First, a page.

Kent Health inspections: Digging Down Deeper

The city of Kent Health Department performs health inspections on every restaurant in Kent multiple times each year. The number of violations issued can vary significantly, ranging from minor infractions to several critical violations for some restaurants. One aspect remains consistent; they all have had some type of violation. According to the Kent Health Department, inspections are conducted between 1 and 4 times each year.  The number of inspections performed depends on both the restaurants menu as well as how in advance they do food preparation. There are two different inspections performed by the health department. They are the standard inspection and Critical Control Inspection. The Standard Inspection is unannounced

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City of Kent is looking to make health inspections more transparent

By: Pamela Marotta, Kristie Graybill, and Xiafan Li In the city of Kent there is a wide variety of restaurants to choose from. Ray’s place, The Puffer Belly, Panini’s, Wild Goats Café along with many other tasty restaurant choices that all have health inspections done throughout the year. This is a way for people to have the ability to decide which restaurants are the safest to eat at. According to the city of Kent’s health department website, the restaurants that have health code violations are provided. However, it does not state which code has been violated at each individual restaurant. Chief of Kent’s Public Health Sanitarian, Jeff Smith suggests that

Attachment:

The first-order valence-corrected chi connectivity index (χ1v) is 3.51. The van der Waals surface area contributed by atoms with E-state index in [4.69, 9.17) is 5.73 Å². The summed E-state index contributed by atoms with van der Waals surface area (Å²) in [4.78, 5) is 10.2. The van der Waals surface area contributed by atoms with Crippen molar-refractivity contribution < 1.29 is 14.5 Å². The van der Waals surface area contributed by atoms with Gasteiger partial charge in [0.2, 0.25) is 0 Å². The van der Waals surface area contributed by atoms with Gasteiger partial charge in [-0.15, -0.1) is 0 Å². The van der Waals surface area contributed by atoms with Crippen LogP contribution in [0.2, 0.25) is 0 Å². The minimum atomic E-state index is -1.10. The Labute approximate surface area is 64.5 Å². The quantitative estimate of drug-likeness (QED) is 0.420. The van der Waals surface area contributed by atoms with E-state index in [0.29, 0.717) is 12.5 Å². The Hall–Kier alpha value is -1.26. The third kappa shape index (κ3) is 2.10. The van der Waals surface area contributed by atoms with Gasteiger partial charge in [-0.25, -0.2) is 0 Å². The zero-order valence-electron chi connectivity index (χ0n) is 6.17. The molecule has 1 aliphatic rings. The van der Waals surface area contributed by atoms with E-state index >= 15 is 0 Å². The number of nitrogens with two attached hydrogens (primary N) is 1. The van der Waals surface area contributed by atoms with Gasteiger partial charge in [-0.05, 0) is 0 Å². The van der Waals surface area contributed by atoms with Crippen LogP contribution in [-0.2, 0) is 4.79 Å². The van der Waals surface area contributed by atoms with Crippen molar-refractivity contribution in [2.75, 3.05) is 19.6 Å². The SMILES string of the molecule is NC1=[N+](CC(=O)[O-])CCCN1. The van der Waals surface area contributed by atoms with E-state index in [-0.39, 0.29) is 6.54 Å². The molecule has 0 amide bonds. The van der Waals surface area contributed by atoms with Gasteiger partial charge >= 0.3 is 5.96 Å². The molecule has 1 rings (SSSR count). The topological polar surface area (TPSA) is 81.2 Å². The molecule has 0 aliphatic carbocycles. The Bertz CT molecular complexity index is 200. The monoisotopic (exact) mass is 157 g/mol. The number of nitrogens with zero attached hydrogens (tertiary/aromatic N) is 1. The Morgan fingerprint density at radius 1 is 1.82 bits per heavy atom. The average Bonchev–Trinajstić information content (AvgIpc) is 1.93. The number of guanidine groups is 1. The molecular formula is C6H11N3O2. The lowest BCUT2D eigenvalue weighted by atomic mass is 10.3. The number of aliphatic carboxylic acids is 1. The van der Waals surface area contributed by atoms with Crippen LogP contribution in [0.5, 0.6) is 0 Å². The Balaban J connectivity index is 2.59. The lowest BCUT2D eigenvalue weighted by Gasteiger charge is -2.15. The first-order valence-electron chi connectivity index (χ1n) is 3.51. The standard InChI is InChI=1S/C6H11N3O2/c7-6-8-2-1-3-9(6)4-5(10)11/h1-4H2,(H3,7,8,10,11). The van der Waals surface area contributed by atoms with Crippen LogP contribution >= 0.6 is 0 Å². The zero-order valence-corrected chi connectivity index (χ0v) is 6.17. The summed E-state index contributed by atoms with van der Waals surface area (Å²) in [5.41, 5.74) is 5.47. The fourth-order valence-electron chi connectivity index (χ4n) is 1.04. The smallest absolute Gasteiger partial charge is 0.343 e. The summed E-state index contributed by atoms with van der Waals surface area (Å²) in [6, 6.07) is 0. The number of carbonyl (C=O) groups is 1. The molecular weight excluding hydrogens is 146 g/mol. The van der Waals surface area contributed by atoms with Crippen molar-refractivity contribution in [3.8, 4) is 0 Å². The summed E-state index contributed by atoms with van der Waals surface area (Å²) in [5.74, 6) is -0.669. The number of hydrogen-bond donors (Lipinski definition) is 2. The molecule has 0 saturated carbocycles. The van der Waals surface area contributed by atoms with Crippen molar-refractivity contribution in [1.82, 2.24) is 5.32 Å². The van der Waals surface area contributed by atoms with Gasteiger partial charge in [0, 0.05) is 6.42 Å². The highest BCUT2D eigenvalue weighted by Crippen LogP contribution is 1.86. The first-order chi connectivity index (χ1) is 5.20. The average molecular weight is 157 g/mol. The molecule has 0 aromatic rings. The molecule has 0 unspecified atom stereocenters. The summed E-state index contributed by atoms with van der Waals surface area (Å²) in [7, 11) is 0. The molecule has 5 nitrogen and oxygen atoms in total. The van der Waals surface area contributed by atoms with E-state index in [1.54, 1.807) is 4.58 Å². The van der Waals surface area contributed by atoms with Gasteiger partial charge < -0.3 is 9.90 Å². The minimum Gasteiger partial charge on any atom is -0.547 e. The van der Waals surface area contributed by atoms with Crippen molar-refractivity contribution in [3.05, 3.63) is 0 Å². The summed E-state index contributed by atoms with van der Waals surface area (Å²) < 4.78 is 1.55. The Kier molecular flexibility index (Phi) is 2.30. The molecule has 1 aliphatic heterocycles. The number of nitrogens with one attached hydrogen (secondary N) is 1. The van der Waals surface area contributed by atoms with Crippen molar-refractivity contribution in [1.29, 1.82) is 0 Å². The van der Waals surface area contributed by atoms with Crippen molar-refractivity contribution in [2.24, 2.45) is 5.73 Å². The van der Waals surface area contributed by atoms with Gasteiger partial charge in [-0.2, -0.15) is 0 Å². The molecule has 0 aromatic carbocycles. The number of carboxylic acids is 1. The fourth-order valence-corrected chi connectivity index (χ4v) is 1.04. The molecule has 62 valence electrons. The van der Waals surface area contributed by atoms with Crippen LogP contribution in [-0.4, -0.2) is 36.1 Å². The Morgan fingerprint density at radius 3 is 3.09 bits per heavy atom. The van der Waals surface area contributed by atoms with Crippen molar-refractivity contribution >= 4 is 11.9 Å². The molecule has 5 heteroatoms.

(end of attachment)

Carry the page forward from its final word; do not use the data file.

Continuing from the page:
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New Body Art Codes to Keep Public Safe

The State of Ohio passed a new code regarding tattoo parlor inspections Sept. 1, adding new regulations that will be adopted by the City of Kent. “[The change] is a big deal,” said Justin Smith, chief public health sanitarian at the City of Kent Health Department. “It’s the first time [the State of Ohio] reviewed [the code] and made important changes in years.” The new regulations represent the first revamp of Ohio’s tattoo and piercing regulation since 1998. “The new code actually had quite a bit of input from Tattoo Industry experts which may have added extra time in the development phases.” said Jeff Neistadt, health commissioner at the City

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